Virtual Arboretum Featured at Global Film, Data Visualization Conference

A virtual corner of UCF’s campus was demonstrated alongside some of the biggest names in the computer graphics industry at the ACM SIGGRAPH 2023 Electronic Theater Retrospective Celebration.

The Virtual UCF Arboretum, an immersive digital twin of nature, was created by Associate Professor of Digital Media Maria Harrington, Ph.D., and was part of the featured presentations in a globally recognized conference that features everything from short films and music videos to data visualizations and behind-the-scenes visual effects reels. This was the 50th conference and was held in Los Angeles in early August.

This year, a reel of seminal pieces representing the best and most innovative projects from around the world—including Harrington’s work—were showcased to reflect and celebrate 50 years of discovery and advancement.

“It’s an incredibly prestigious event,” said Harrington. “I have deep gratitude for being invited to have my work highlighted alongside the best pioneers and leaders in the field.”

The Virtual UCF Arboretum allows users to experience, interact and learn about the actual UCF Arboretum, which is home to 247 acres of unspoiled Florida habitat, through cutting-edge augmented and virtual reality technology. The landscapes range from swamps to scrubby flatwoods, providing stunning images that are pulled from field observations, photos, measurements, drone footage and historical geographic information system (GIS) data.

The entire model is currently being updated using Epic Games Reality Capture and photogrammetry techniques for Unreal Engine 5 to improve graphical and visual fidelity. This work will amplify immersive embodied experiences, emotional reactions, such as calm, excitement, and curiosity that are correlated to learning gains.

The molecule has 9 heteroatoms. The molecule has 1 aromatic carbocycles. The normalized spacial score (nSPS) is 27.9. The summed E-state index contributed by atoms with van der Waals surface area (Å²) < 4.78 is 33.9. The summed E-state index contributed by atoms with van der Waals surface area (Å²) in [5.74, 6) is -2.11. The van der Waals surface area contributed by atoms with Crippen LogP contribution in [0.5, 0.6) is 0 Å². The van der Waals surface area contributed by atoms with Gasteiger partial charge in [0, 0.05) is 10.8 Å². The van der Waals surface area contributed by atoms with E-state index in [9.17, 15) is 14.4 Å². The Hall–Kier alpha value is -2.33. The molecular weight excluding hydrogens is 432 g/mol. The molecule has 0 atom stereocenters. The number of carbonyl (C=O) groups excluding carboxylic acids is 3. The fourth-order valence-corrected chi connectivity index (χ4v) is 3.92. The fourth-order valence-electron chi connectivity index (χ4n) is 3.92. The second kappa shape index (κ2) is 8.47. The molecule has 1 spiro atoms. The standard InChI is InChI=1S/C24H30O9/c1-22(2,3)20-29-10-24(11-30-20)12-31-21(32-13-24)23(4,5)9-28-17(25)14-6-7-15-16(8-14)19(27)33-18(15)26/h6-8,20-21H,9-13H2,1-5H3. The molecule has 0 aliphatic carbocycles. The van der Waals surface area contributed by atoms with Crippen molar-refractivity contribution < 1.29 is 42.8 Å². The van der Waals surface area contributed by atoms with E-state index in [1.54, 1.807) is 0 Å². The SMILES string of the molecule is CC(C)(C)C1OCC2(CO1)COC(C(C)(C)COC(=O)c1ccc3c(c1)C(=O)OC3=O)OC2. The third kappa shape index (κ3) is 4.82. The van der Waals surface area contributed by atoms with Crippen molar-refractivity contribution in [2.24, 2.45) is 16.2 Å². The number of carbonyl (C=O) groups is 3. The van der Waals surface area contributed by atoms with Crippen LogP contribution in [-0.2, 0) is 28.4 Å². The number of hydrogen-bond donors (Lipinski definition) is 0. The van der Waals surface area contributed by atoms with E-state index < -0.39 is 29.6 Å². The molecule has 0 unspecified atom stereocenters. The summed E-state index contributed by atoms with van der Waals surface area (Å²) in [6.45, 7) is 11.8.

“These immersive digital twins of natural environments are different than others, because they are data visualizations of the botanical and ecological information,” Harrington said. “Not only are they photorealistic and beautiful, but what you see is information that represents the real natural world, data—the truth.”  

Her newly published research paper in Frontiers in Virtual Reality, “Virtual Nature Makes Knowledge Beautiful,” shows the importance of emotions and aesthetics in learning. Designing technical artifacts will help build rich and successful learning environments so that anyone, from a child starting school to a retiree, can access information right from their fingertips.

“This work will help achieve the kinds of learning that enable a transformation of society,” explains Harrington.

As she prepares for a new semester, Harrington is looking forward to what’s next. In the future, she hopes to integrate digital twins of nature with man-made digital twins to enhance the real world.


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